Twenty years ago, an extended family relation, a patent lawyer, expressed his opinion that there’s not that much variance between engineers — at least, not as much as people suppose. Companies draw from the same pool of talent, and the idea that one company has the bulk of talent is a misconception.
This article by Bill Nichols confirms that idea in the realm of programmers.
My view is that hard work, good health, persistence, consistency, the ability to work with others make a big difference. On the other hand, poor health, inconsistency and confusion of priorities lead to mediocre results.
Key takeaways from the article, with my commentary below
- Keep tasks small.
- Reworking the design or the infrastructure (e.g. build system) is rarely small, but it can often be done in parallel with the existing solution.
- Plan for uncertainty by leaving adequate margins.
- Planning with adequate margins often comes from similar experience, especially within an organization.
- Start critical work early since almost half the time it will take longer than expected, sometimes much longer.
- There are edge cases that must be handled, and we discover things that we didn’t know up-front: new difficulties, new requirements, etc.
- Don’t be fooled by short-term progress.
- Provide a quiet work place so that programmers can focus.
- Carve out times of day where there are no meetings.
- Design to control the complexity and size of solutions.
- Peer feedback is a good way to simplify design, especially when a first attempt has started to be overly complex, or not work as intended.
- Encourage frequent peer review.
- Agreed. Note that not all code changes need the same level of peer feedback, so saddling certain kinds of changes with too much process can be the antithesis of progress and quality in things like readme files, fixing spelling mistakes, adding a comment to clarify code, etc. Find a balance that works well.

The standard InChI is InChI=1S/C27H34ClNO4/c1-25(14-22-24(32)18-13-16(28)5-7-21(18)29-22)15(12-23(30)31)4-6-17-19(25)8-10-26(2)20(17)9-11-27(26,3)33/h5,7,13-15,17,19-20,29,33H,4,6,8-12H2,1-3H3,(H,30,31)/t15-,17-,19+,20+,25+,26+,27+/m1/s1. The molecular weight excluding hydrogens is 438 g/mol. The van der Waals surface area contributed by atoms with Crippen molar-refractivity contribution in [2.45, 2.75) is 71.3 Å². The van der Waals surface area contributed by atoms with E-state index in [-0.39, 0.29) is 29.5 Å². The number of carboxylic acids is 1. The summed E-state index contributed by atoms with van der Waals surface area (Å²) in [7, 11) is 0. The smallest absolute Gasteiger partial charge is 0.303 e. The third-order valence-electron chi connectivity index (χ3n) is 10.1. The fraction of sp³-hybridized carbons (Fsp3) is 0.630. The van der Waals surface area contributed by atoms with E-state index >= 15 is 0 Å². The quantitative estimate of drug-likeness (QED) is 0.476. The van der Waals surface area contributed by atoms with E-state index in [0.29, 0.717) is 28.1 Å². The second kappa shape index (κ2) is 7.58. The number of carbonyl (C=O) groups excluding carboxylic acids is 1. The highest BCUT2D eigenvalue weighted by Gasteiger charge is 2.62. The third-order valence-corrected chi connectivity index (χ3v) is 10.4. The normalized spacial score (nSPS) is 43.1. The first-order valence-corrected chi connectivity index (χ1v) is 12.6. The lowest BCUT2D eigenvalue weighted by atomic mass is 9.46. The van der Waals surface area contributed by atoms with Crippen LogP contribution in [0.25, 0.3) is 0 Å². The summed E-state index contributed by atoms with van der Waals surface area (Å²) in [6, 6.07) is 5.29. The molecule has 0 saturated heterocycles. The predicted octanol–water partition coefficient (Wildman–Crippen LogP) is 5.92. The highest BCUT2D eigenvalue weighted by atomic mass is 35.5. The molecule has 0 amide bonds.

- Automate routine tasks such as regression test and deployment.
- I mostly agree. Beware of automating everything, especially one-off-temporary-solutions. Manual testing has its place.
- Develop talent with training, such as for design, review, and test.
- Not all training is of equal value.
- Since quality can be taught and benefits apply to the total lifecycle cost, emphasize quality rather than speed.
- For a revenue producing product, I tend to agree. When there’s a critical time-to-market component that has been adequately quantified, it can make sense to initially prioritize speed over quality — with the understanding that it may require all-hands-on-deck to handle quality failures.
He concludes, “the most motivating and humane way to improve average performance is to find ways to improve everyone’s performance.”
When management doesn’t prioritize items on the above list, it’s important for a software engineer to mange themselves and make them a priority.